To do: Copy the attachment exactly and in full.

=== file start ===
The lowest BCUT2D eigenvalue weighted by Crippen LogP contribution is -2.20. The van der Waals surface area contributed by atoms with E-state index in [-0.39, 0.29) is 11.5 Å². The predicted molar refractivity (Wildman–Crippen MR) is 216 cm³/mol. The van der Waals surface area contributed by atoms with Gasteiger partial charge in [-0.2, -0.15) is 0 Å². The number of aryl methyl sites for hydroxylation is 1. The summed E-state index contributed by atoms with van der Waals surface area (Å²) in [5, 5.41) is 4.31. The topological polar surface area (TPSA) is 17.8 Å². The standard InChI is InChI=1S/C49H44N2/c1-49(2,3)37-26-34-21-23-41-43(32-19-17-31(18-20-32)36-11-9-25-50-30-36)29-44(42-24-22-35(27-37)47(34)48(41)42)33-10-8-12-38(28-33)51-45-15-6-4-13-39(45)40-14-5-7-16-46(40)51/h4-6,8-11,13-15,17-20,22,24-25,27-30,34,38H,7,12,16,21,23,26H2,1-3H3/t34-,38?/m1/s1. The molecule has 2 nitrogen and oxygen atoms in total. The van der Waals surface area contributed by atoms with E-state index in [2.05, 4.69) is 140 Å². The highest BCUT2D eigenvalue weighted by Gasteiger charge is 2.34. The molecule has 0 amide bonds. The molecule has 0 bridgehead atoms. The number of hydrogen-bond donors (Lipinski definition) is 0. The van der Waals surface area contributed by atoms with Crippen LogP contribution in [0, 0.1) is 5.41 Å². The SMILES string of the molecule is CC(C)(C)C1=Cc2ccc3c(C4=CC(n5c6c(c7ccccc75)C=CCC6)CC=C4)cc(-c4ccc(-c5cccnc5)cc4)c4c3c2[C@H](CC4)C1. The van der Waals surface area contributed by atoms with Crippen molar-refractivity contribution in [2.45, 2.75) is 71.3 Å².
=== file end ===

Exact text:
The lowest BCUT2D eigenvalue weighted by Crippen LogP contribution is -2.20. The van der Waals surface area contributed by atoms with E-state index in [-0.39, 0.29) is 11.5 Å². The predicted molar refractivity (Wildman–Crippen MR) is 216 cm³/mol. The van der Waals surface area contributed by atoms with Gasteiger partial charge in [-0.2, -0.15) is 0 Å². The number of aryl methyl sites for hydroxylation is 1. The summed E-state index contributed by atoms with van der Waals surface area (Å²) in [5, 5.41) is 4.31. The topological polar surface area (TPSA) is 17.8 Å². The standard InChI is InChI=1S/C49H44N2/c1-49(2,3)37-26-34-21-23-41-43(32-19-17-31(18-20-32)36-11-9-25-50-30-36)29-44(42-24-22-35(27-37)47(34)48(41)42)33-10-8-12-38(28-33)51-45-15-6-4-13-39(45)40-14-5-7-16-46(40)51/h4-6,8-11,13-15,17-20,22,24-25,27-30,34,38H,7,12,16,21,23,26H2,1-3H3/t34-,38?/m1/s1. The molecule has 2 nitrogen and oxygen atoms in total. The van der Waals surface area contributed by atoms with E-state index in [2.05, 4.69) is 140 Å². The highest BCUT2D eigenvalue weighted by Gasteiger charge is 2.34. The molecule has 0 amide bonds. The molecule has 0 bridgehead atoms. The number of hydrogen-bond donors (Lipinski definition) is 0. The van der Waals surface area contributed by atoms with Crippen LogP contribution in [0, 0.1) is 5.41 Å². The SMILES string of the molecule is CC(C)(C)C1=Cc2ccc3c(C4=CC(n5c6c(c7ccccc75)C=CCC6)CC=C4)cc(-c4ccc(-c5cccnc5)cc4)c4c3c2[C@H](CC4)C1. The van der Waals surface area contributed by atoms with Crippen molar-refractivity contribution in [2.45, 2.75) is 71.3 Å².